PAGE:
A total of 73 gynecologic cancer survivors participated in the study; their diagnoses were ovarian cancer (38.4%), cervical cancer (28.8%), endometrial cancer (26.0%), and more than one primary gynecologic cancer (6.8%). The majority of participants (70.6%) had received their diagnosis within the previous 2 years. Most (80.6%) were 59 years of age or younger. Forty-four women took part in a focus group and 15 participated in a semistructured discussion session.

The women's jobs at cancer presentation were in service industries (20 women, 27.8%), health care (17 women, 23.6%), education (13 women, 18.1%), sales (8 women, 11.1%), manufacturing (6 women, 8.3%), and other white collar occupations (8 women, 11.1%); 1 woman did not report this information. Six (8.3%) of these women were self-employed or business owners, whereas 66 (91.7%) worked for an employer. In the first year after cancer presentation, 5 women (6.9%) were fired, quit to avoid being fired, or were forced out of their jobs by an involuntary reduction in their hours, 13 women (18.1%) left their jobs because of illness, 48 women (66.7%) kept working at the job held at cancer presentation, and 6 women (8.3%) left their jobs because of new priorities, business closure, or moving out of town.

We identified three categories of new job tasks that a patient faces because of a cancer diagnosis, corresponding with time since diagnosis: tasks arising just after diagnosis (Table 1), tasks arising during primary cancer treatment (Table 2), and tasks arising after primary treatment has been completed or when making long-term plans (Table 3).

Table 1
Patients' Job Tasks Just After Diagnosis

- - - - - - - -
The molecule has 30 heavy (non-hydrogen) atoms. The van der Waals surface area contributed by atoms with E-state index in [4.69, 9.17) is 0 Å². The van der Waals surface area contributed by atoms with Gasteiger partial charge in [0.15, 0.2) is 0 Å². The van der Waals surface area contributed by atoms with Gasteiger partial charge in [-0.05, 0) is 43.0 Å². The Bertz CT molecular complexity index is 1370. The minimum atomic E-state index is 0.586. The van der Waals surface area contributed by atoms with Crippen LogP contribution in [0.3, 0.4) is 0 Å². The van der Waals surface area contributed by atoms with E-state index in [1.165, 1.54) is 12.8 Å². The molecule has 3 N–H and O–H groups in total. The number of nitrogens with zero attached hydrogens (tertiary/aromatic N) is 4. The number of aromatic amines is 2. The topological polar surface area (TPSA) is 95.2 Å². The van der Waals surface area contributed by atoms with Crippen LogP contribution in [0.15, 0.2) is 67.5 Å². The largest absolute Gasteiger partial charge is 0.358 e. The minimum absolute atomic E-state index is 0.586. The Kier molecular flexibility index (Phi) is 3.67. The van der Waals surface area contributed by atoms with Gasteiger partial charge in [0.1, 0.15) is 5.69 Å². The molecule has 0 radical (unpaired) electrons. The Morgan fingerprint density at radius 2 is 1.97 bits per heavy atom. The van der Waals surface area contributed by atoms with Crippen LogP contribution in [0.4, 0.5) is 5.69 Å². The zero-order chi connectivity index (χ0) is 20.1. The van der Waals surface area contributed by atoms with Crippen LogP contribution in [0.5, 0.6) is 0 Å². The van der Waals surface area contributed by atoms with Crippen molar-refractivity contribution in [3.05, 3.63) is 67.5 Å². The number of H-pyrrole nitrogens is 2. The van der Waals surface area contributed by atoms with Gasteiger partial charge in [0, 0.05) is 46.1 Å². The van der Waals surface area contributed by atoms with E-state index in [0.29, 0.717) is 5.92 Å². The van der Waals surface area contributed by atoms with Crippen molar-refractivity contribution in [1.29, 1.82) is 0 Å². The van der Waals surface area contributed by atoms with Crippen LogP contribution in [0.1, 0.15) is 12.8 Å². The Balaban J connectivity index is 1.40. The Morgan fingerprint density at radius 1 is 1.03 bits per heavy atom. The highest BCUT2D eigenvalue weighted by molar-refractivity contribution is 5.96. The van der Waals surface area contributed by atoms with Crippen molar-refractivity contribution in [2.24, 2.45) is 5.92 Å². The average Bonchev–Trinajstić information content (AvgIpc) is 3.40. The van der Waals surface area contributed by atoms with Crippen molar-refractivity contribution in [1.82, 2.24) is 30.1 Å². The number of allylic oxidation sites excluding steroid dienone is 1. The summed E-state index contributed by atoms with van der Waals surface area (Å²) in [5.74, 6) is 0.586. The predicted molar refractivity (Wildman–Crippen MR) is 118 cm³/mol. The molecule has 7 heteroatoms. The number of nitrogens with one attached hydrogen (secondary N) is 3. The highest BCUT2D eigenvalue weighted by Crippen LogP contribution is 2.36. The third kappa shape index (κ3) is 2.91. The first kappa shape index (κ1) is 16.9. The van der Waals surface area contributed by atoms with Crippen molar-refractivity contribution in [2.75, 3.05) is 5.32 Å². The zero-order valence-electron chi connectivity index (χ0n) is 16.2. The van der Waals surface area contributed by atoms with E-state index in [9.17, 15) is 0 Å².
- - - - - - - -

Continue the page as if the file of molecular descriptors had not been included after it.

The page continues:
Table 2
Patients' Job Tasks During Primary Cancer Treatment
Table 3
Patients' Job Tasks After Completion of Primary Treatment or When Making Long-Term Plans

Just after diagnosis, several women described how helpful it was for their physician to give them an idea of how their jobs would be affected over time (Table 1). Others did not want to “bother” their physician for advice about managing their jobs, and many were at a loss to think of the right questions to ask their physician. Participants noted that it is important to communicate with one's supervisor about changes needed in one's work schedule or duties. Some feared that when a physician contacts the workplace, a patient could lose her job. An important task shortly after diagnosis was learning about the company's policies, procedures, and benefits concerning major illness. Needing to do this quickly added to the stress of receiving a cancer diagnosis. Some employers had personnel who could help with these tasks, such as a human resources professional or company nurse. Some supervisors just wanted to know how long the woman would be out of work, and they reacted negatively to details about the illness. The women commonly shared health information with people at work, which sometimes led to uncomfortable loss of privacy and at other times, to supportive responses from coworkers.

During cancer treatment, being able to work helped women feel they were returning to normalcy (Table 2). They relied on their cancer care team to tell them when they needed to stay off work for health reasons, to prescribe work restrictions, and to help them manage symptoms such as depression. Participants noted that it was important to communicate frankly with their physician when they did not have much sick time available. This helped them avoid being restricted from working when they could not afford a long medical leave. When women returned to work, some were shocked by insensitive remarks made by coworkers. It was difficult to leave with dignity when they lost their jobs or became disabled. A ritual such as a goodbye lunch organized by supportive coworkers helped some women achieve closure after job loss. Many found a new purpose in life after they lost their jobs. For those who continued working, oncology nurses and physicians helped them find solutions to cancer-related job problems, such as those caused by symptoms and schedule disruptions. Cancer motivated many women to follow better health habits, such as being more physically active.